It was good to see this article by Josh Bersin in which he reflects a view that many of us have held for decades – namely that the LMS is at best a compliance and event management system, and has little to offer the learning organisation.
That businesses and colleagues have wasted billions of dollars and millions of hours implementing these things is not the worst of it; what gets to me is that even as one terrible idea is exiting stage left, another is inching it’s way into the spotlight: ‘micro-learning’.
I’m annoyed because if we insist on selling yet another duff idea to our parent organisations, we can hardly complain when they register very little confidence in L&D’s ability to make a positive contribution. And – to be blunt – I don’t suppose any of us want to waste another decade doing something pointless.
So why is micro-learning a bad idea?
I’ve explained why it’s a bad idea elsewhere. This time I’m just going to tell a story:
Some years ago we were asked to tackle a ‘knowledge management’ problem: an expert who knew an awful lot about something (let’s say ‘how to run an oil refinery’) was about to retire.
The organisation was busy flying him to people and people to him so that he could give lectures. And now they needed our help.
When we spoke to our expert – let’s call him Fred – it was clear that his expectation was that we would simply film his standard lecture on ‘how to run an oil refinery’ so that, in the event people had the odd 8 hours to spare, they could watch it whenever they liked. On a mobile device perhaps.
This would have been a bad idea. An equally bad idea would have been to break this 8 hour lecture into 5 minute chunks. The content does not become more useful by breaking it into smaller pieces. This is the problem with ‘micro-learning’.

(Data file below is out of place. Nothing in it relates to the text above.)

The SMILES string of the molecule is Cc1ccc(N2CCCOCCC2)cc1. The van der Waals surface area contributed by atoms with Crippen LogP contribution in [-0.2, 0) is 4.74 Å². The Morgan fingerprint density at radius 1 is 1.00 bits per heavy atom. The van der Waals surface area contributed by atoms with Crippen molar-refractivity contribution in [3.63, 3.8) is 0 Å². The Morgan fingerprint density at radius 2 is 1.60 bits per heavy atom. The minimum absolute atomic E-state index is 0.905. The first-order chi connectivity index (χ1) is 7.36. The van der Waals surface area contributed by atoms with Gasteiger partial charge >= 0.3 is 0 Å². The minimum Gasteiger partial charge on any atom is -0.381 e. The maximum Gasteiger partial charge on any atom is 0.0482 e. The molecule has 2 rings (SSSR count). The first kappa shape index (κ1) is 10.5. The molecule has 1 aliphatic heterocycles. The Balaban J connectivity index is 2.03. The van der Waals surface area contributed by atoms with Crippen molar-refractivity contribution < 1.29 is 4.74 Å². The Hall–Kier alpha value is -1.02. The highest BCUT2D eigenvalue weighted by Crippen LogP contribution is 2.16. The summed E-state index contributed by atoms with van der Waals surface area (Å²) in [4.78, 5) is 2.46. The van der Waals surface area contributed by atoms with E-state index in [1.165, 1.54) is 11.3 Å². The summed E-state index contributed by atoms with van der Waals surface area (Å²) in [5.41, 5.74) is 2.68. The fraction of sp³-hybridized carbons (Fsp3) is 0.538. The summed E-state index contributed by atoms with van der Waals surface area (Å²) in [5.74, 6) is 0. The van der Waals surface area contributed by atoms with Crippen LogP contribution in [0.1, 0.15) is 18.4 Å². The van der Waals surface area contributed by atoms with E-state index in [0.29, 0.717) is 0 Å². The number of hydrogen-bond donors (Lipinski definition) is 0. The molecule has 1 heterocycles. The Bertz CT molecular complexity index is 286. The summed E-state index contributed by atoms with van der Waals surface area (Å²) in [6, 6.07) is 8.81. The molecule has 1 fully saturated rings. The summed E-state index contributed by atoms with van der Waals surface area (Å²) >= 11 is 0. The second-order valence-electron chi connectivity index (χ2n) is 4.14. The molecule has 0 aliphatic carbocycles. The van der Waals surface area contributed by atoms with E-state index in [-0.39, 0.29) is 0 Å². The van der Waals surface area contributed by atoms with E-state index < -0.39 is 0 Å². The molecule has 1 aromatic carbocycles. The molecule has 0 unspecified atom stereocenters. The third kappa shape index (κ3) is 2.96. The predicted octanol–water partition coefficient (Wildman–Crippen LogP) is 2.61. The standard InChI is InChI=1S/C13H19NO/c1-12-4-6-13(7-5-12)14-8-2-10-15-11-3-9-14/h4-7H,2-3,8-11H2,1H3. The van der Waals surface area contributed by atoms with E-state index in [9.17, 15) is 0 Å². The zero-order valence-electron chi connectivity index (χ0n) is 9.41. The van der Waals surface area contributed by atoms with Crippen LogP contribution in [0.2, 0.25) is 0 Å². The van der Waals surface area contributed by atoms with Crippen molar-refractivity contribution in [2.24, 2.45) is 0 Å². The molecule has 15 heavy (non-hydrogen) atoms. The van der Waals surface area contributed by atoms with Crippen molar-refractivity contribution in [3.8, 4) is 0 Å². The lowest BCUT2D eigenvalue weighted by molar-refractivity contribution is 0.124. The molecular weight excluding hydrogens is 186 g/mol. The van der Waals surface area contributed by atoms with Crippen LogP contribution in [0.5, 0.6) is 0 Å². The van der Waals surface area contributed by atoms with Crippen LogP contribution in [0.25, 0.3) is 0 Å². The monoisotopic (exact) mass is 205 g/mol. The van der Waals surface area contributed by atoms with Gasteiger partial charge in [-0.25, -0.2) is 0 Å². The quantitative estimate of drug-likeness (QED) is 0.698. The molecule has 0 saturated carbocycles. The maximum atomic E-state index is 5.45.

So what is the solution? We gathered together the target audience, the kinds of people who attended Fred’s lectures, and asked ‘what challenges do you face?’ ,‘what kinds of everyday problems do you have to tackle?’ or ‘what are the top 5 questions you would want to ask Fred?’
We then put these questions to Fred and captured the responses to specific task-related challenges. Questions like ‘How do you stop X happening?’ or ‘What’s the best way to do Y?’. We captured Fred’s responses as short video, but we could just as easily have created one-page guides or checklists.
So instead of producing chunks of content, we produced useful resources: stuff that people could use to solve real-world problems.
Of course there is always the point that people ‘don’t know what they don’t know’ – Fred was able to offer some useful guidance on this too.
I have been told that the distinction between ‘courses and resources’ is subtle. That may be so, but it is the reason why Google is a better learning tool than your LMS. The significance of the picture of the underground map above is this: it’s a resource, not a piece of micro-learning. If you are trying to get to a meeting in London and you have a choice between a 5 minute micro-learning video on ‘urban navigation skills’ or a map of the underground – which is most useful?
Build resources not (short) courses.
About the author – Nick Shackleton-Jones
Transfixed by the task of understanding people, technology and the challenges of integrating the two, Nick began his career as a psychology lecturer and author. He has since worked in consultancy, Siemens, the BBC and BP in roles encompassing learning strategy, leadership, culture, innovation and technology. A memorable conference speaker and well-known in the corporate learning world for ground-breaking thinking and work, he divides his time equally between being disruptive and provocative.
Follow Nick on Twitter @shackletonjones
Connect with Nick via LinkedIn